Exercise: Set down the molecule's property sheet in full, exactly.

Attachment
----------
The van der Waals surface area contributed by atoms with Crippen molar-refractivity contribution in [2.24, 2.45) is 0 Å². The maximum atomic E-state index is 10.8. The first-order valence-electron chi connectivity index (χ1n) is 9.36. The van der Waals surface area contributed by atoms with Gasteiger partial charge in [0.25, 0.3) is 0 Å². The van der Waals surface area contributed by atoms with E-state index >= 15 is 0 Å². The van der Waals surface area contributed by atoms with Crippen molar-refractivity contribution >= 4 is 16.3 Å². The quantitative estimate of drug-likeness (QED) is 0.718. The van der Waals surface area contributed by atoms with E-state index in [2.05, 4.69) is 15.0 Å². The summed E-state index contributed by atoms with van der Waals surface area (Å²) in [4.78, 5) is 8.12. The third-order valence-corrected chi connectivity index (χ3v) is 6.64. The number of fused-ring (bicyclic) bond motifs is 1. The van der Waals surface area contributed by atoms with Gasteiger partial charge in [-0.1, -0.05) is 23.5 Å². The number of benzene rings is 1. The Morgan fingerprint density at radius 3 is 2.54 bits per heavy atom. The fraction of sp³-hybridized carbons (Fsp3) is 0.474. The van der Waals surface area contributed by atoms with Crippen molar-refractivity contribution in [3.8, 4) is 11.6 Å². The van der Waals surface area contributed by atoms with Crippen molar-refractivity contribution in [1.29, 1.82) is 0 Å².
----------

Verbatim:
The van der Waals surface area contributed by atoms with Crippen molar-refractivity contribution in [2.24, 2.45) is 0 Å². The maximum atomic E-state index is 10.8. The first-order valence-electron chi connectivity index (χ1n) is 9.36. The van der Waals surface area contributed by atoms with Gasteiger partial charge in [0.25, 0.3) is 0 Å². The van der Waals surface area contributed by atoms with E-state index >= 15 is 0 Å². The van der Waals surface area contributed by atoms with Crippen molar-refractivity contribution >= 4 is 16.3 Å². The quantitative estimate of drug-likeness (QED) is 0.718. The van der Waals surface area contributed by atoms with E-state index in [2.05, 4.69) is 15.0 Å². The summed E-state index contributed by atoms with van der Waals surface area (Å²) in [4.78, 5) is 8.12. The third-order valence-corrected chi connectivity index (χ3v) is 6.64. The number of fused-ring (bicyclic) bond motifs is 1. The van der Waals surface area contributed by atoms with Gasteiger partial charge in [-0.1, -0.05) is 23.5 Å². The number of benzene rings is 1. The Morgan fingerprint density at radius 3 is 2.54 bits per heavy atom. The fraction of sp³-hybridized carbons (Fsp3) is 0.474. The van der Waals surface area contributed by atoms with Crippen molar-refractivity contribution in [3.8, 4) is 11.6 Å². The van der Waals surface area contributed by atoms with Crippen molar-refractivity contribution in [1.29, 1.82) is 0 Å².